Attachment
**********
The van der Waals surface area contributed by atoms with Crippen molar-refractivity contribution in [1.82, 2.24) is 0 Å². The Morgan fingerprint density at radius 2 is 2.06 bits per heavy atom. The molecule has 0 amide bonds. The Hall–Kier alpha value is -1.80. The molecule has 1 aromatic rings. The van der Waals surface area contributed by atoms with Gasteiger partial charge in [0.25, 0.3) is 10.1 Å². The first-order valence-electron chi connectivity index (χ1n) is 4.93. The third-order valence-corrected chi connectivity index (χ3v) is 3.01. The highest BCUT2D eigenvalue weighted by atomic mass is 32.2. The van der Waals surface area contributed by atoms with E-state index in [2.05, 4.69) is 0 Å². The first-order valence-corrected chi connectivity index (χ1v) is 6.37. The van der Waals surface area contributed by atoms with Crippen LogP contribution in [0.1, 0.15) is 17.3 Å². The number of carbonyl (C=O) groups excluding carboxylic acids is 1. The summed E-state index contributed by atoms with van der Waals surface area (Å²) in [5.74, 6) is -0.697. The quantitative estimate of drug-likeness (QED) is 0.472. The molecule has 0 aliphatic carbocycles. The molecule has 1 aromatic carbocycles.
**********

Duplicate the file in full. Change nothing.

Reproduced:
The van der Waals surface area contributed by atoms with Crippen molar-refractivity contribution in [1.82, 2.24) is 0 Å². The Morgan fingerprint density at radius 2 is 2.06 bits per heavy atom. The molecule has 0 amide bonds. The Hall–Kier alpha value is -1.80. The molecule has 1 aromatic rings. The van der Waals surface area contributed by atoms with Gasteiger partial charge in [0.25, 0.3) is 10.1 Å². The first-order valence-electron chi connectivity index (χ1n) is 4.93. The third-order valence-corrected chi connectivity index (χ3v) is 3.01. The highest BCUT2D eigenvalue weighted by atomic mass is 32.2. The van der Waals surface area contributed by atoms with E-state index in [2.05, 4.69) is 0 Å². The first-order valence-corrected chi connectivity index (χ1v) is 6.37. The van der Waals surface area contributed by atoms with Crippen LogP contribution in [0.1, 0.15) is 17.3 Å². The number of carbonyl (C=O) groups excluding carboxylic acids is 1. The summed E-state index contributed by atoms with van der Waals surface area (Å²) in [5.74, 6) is -0.697. The quantitative estimate of drug-likeness (QED) is 0.472. The molecule has 0 aliphatic carbocycles. The molecule has 1 aromatic carbocycles.